The Meare Heath Bow Reconstruction (Part 2).
Why Bother Reconstructing the Bow?
Text & images by Stuart Prior.
Ever since its discovery in June 1961, the Meare Heath bow has been the subject of much conjecture by both archaeologists and archers. Many people have written about the bow and their perspectives have been wide ranging, and out of the many articles written, a whole range of unanswered questions has arisen. Questions such as:
• How long was the bow originally?
• Which way round was it strung?
• Was the bow made from green wood, cut straight from the tree, or from seasoned timber?
• How powerful was the bow?
• Why was it bound with criss-cross bands of leather and sinew?
• How long did it take to make?
• Why did it break?
• Was the bow made purely from the heartwood of the tree, or was sapwood used as well?
• How far would an arrow travel when shot from the bow?
In an attempt to answer these and other questions, the original bow fragment has been scrutinised, photographed, examined under microscopes, drawn, measured and recorded repeatedly by a whole host of people. There is however, only so much information to be gleaned from the study of an artefact. In order to determine the true nature of such a bow a reproduction has to be made and scientifically tested.
Prerequisites of the Bow’s Construction
Before attempting manufacture of a replica Meare Heath bow it was necessary to answer several important questions about the nature and design of the bow. In order to answer these questions the physical remains of the bow were rigorously scrutinised, as were all previous articles written about the bow along with comparative texts. This study was carried out with the help of three experts from other fields: two cabinetmakers (Mr Bob Cherry & Mr Mark Jolliff) that have an intimate knowledge of wood, and a professional bowyer (Mr Neil Eddiford). The questions that had to be addressed were:
Is the Meare Heath Bow a Longbow?
Not really a technical question, but before work could began on a replica it was necessary to accurately determine the nature of the original bow. Over the years many archers and archaeologists have called the Meare Heath Bow ‘a longbow’, for example ‘it would have been 2 metres long, the first English longbow, and antedating the medieval weapon by almost 5000 years’ (Coles, 1989, 33). The British Longbow Society defines a longbow as ‘the traditional type with a stacked belly, horn nocks, and limbs made of wood only. All surfaces shall be convex. Furthermore, the thickness [depth] of the limbs, measured from the belly of the bow to the back of the bow shall at no point be less than three quarters of the overall width of the limb at the same point’ (Hardy, 1976, 9). In other words, a true longbow is a deep D-sectioned bow. The Meare Heath Bow belongs to an altogether different class of bow, as the limbs of the Meare Heath Bow are wider than they are thick. It can therefore be categorised more accurately as a Primitive flat bow.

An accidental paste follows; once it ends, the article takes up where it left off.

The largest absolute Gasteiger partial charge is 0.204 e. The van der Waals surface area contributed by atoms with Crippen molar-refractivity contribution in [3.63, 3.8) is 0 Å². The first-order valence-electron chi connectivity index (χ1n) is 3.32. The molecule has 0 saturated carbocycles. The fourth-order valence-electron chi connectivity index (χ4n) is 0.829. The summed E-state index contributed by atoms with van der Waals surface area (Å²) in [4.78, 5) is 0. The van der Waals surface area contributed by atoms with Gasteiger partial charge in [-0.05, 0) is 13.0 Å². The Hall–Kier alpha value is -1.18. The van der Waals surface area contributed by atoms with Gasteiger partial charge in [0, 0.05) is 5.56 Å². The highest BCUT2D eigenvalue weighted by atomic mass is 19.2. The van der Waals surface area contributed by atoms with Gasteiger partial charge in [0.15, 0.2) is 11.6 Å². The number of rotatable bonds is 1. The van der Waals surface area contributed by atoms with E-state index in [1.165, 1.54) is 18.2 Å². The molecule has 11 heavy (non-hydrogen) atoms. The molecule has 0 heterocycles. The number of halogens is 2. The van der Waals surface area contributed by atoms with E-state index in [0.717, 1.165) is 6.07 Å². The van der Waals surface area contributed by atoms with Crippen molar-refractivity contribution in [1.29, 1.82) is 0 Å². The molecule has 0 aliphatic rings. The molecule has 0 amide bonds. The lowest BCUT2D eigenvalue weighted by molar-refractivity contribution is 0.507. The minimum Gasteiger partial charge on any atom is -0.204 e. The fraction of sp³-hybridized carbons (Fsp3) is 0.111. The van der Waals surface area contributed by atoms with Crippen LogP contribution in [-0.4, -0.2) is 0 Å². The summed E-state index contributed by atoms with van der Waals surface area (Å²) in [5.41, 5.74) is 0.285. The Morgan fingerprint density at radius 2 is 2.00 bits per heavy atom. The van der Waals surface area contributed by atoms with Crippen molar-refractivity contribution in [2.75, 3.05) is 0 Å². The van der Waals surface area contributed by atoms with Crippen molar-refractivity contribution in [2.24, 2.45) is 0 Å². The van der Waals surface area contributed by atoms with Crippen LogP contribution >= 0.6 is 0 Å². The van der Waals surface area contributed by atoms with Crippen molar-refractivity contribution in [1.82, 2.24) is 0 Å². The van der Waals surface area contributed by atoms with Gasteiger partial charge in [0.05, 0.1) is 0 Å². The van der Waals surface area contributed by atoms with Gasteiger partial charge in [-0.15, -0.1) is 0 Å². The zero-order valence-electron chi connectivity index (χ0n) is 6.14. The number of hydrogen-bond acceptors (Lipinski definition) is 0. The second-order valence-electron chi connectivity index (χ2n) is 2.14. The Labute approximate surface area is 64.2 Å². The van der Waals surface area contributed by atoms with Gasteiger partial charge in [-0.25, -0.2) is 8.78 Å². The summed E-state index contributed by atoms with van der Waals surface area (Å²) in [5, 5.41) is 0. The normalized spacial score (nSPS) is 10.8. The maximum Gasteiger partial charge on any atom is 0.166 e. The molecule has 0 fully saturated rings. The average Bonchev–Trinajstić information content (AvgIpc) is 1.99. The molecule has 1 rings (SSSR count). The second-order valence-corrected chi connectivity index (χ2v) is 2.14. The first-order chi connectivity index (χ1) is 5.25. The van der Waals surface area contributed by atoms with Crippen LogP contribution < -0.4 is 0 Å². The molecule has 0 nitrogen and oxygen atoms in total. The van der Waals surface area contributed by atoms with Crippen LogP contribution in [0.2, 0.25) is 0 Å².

Which part of the Yew tree was the bow cut from?
There seem to be two schools of thought on this question. Clark and Godwin, who were the first to study the bow in the 1960s, state that ‘the study of the growth rings shows clearly enough that the staves (for both the Meare Heath and Ashcott Heath Bows) were made of timber taken from (the heartwood of) carefully selected main trunks. These trunks must have been split longitudinally and the staves roughed out by axes and adzes before being worked on by smaller tools and finally rubbed down to their existing smooth finish’ (Clark & Godwin, The Illustrated London News, 1962). Whereas, Bergman, McEwen and Miller in their article ‘Experimental Archery: Projectile velocities and comparison of bow performances’ (1988, 658-70) state that ‘there have been claims that the Neolithic Meare Heath yew longbow from Somerset, England, is made only of heartwood’ (Clark 1963), [but] ‘our experience in making yew bows shows this to be highly unlikely, as the heartwood is too brittle to resist the tensions, and a bow made of this alone would certainly break’. It was in an effort to try to prove this, and other theories that Bergman et al constructed their replica bow. As already mentioned however, McEwen’s attempt to make a replica of the bow failed; it broke during the tillering process, and had to be repaired with a tough elastic backing strip of hickory. They took the fact that their bow had broken during construction to be proof that a bow of this type cannot be constructed from heartwood alone.